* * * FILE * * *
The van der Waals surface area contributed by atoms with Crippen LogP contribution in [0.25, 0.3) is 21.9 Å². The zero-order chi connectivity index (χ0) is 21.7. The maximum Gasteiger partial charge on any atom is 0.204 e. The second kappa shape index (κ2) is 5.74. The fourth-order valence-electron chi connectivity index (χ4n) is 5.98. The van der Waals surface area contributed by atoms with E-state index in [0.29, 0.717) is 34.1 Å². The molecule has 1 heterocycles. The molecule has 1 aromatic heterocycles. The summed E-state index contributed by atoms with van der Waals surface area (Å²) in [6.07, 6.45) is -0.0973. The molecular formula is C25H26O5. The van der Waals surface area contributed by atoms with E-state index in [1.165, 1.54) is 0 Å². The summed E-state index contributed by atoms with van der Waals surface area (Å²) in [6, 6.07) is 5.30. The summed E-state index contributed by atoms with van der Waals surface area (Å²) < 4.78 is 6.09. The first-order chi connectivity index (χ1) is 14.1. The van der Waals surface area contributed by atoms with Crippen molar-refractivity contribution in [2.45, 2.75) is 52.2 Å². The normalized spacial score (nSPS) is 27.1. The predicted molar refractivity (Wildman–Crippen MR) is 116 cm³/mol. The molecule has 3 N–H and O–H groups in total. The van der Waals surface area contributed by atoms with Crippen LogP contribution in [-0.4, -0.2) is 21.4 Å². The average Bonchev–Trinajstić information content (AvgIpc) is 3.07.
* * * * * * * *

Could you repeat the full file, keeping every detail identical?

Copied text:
The van der Waals surface area contributed by atoms with Crippen LogP contribution in [0.25, 0.3) is 21.9 Å². The zero-order chi connectivity index (χ0) is 21.7. The maximum Gasteiger partial charge on any atom is 0.204 e. The second kappa shape index (κ2) is 5.74. The fourth-order valence-electron chi connectivity index (χ4n) is 5.98. The van der Waals surface area contributed by atoms with E-state index in [0.29, 0.717) is 34.1 Å². The molecule has 1 heterocycles. The molecule has 1 aromatic heterocycles. The summed E-state index contributed by atoms with van der Waals surface area (Å²) in [6.07, 6.45) is -0.0973. The molecular formula is C25H26O5. The van der Waals surface area contributed by atoms with E-state index in [1.165, 1.54) is 0 Å². The summed E-state index contributed by atoms with van der Waals surface area (Å²) in [6, 6.07) is 5.30. The summed E-state index contributed by atoms with van der Waals surface area (Å²) < 4.78 is 6.09. The first-order chi connectivity index (χ1) is 14.1. The van der Waals surface area contributed by atoms with Crippen molar-refractivity contribution in [2.45, 2.75) is 52.2 Å². The normalized spacial score (nSPS) is 27.1. The predicted molar refractivity (Wildman–Crippen MR) is 116 cm³/mol. The molecule has 3 N–H and O–H groups in total. The van der Waals surface area contributed by atoms with Crippen LogP contribution in [-0.4, -0.2) is 21.4 Å². The average Bonchev–Trinajstić information content (AvgIpc) is 3.07.